It’s interesting that when you’ve talked about your OCD, you’ve said the one thing you don’t obsess over is your drumming and kit set-up. Yet you still play incredibly complex, technical stuff…

It’s true, I am completely OCD with everything. When I’m making a record or overseeing merchandise or the artwork on a DVD or album I’m very, very anal. Every word is meticulously overseen and I spend an incredible amount of time on details in every regard of music, except for the drumming! When I’m making a record I’m not even thinking about the drumming, I’m thinking about the guitar riffs, production, vocal melodies… I’m not one of those people that took lessons in how to hold a stick, and was told I had to practise double quintuplet paradiddles at 240 beats per second. I was never one of those drummers, I hated that stuff. I always wanted to play drums from my heart. There’s a lot of drummers I see out there who are great technical players, but they play like machines. I’ve never been like that, even though I grew up in Dream Theater and spent a lot of time putting together these cerebral drum parts that involved a million time signatures. But at the end of the day, onstage I played more like Lars Ulrich – standing up, spinning my cymbals and pointing at the audience. And y’know, some of my favourite players of all time were guys who didn’t have very good technique. But they moved me. So I guess my OCD hasn’t translated to drums, and maybe that’s a good thing.

You did go to Berklee College Of Music as well…

I did go to Berklee for a year, and I learned the technique there. I think the best drummers out there are the ones that play from the heart, but do have the knowledge if they need it. That to me is the best of both worlds. And thats kind of where I came from. I learnt how to use that stuff and I have it in the back of my head if I need it.

Do you think OCD and addiction issues (like alcoholism, which you’ve experienced) are linked?

Oh absolutely. I’m a recovering alcoholic and addict, I’ve been sober for 14 and a half years, and my addiction and alcoholism was 1000% connected to my OCD. My OCD when I was a kid applied to collecting records and collecting magazines, and not being able to do anything in moderation. And I think that OCD applied to drinking and drugs as I got older. I couldn’t drink or take drugs in moderation, it was all about excess. So yeah absolutely, the two go hand in hand.

Through Dream Theater (and beyond) you’ve been a key personality in the rise of progressive metal. Do you feel pressure from that status, to keep being progressive/different/epic?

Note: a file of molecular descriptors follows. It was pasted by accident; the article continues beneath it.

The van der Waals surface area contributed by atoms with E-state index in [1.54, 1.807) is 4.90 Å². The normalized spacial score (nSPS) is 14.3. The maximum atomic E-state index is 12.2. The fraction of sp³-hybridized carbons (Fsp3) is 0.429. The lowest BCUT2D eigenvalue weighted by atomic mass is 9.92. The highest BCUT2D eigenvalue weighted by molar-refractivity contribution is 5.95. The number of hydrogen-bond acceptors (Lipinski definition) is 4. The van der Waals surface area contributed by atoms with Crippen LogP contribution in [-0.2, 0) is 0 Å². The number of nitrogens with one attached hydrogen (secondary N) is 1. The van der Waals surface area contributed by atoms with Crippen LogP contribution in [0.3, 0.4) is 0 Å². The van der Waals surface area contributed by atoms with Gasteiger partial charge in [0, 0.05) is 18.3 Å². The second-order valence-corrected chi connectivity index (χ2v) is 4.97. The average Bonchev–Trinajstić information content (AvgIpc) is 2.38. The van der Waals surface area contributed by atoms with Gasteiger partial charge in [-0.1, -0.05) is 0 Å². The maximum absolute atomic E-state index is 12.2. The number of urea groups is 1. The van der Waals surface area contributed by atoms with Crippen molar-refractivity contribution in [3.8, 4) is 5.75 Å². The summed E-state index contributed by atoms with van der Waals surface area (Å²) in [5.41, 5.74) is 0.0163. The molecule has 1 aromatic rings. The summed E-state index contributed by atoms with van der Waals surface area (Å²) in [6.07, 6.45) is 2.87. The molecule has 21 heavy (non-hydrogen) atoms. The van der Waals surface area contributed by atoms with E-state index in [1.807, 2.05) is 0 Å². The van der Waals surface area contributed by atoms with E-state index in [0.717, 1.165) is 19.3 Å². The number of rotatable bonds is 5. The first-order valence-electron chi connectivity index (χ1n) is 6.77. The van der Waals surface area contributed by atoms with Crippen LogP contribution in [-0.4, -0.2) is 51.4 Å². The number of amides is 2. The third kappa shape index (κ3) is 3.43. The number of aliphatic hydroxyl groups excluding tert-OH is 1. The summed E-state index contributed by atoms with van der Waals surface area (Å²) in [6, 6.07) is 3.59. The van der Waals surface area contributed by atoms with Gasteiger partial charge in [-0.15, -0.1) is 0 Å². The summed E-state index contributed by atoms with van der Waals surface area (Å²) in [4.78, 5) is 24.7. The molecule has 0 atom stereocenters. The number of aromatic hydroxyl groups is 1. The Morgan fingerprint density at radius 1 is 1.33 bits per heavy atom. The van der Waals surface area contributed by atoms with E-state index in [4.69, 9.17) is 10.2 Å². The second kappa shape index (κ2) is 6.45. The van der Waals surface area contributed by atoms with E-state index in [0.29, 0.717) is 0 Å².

Y’know, the only pressure I feel is as a drummer, because I’ve won all these drum awards. Winning all those has put this big expectation around me, so whenever I perform in front of other drummers I’m very intimated actually. I almost feel like I have to make excuses for myself, I almost feel like saying ‘look I’m really not that good, I’m just a drummer!’ So I do feel a lot of pressure from the drum world. But I think in terms of the side of me that’s a workaholic, and plays in five or six different bands at any given point, and does all these projects… I dont feel pressure to do those things because a) I’m bored and looking to fill my time, or b) because I do it for money. A lot of times people think I’m a workaholic because I’m just trying to make money. But the reality is, these are all labours of love. It has nothing to do with money, or being bored; I just love music.

_Second Nature, by Flying Colors, is out on September 29 via Music Theories/Mascot. The band play Islington Assembly Hall in London on October 13. _

Polly Glass
Deputy Editor, Classic Rock

Polly is deputy editor at Classic Rock magazine, where she writes and commissions regular pieces and longer reads (including new band coverage), and has interviewed rock's biggest and newest names. She also contributes to Louder, Prog and Metal Hammer and talks about songs on the 20 Minute Club podcast. Elsewhere she's had work published in The Musician, delicious. magazine and others, and written biographies for various album campaigns. In a previous life as a women's magazine junior she interviewed Tracey Emin and Lily James – and wangled Rival Sons into the arts pages. In her spare time she writes fiction and cooks.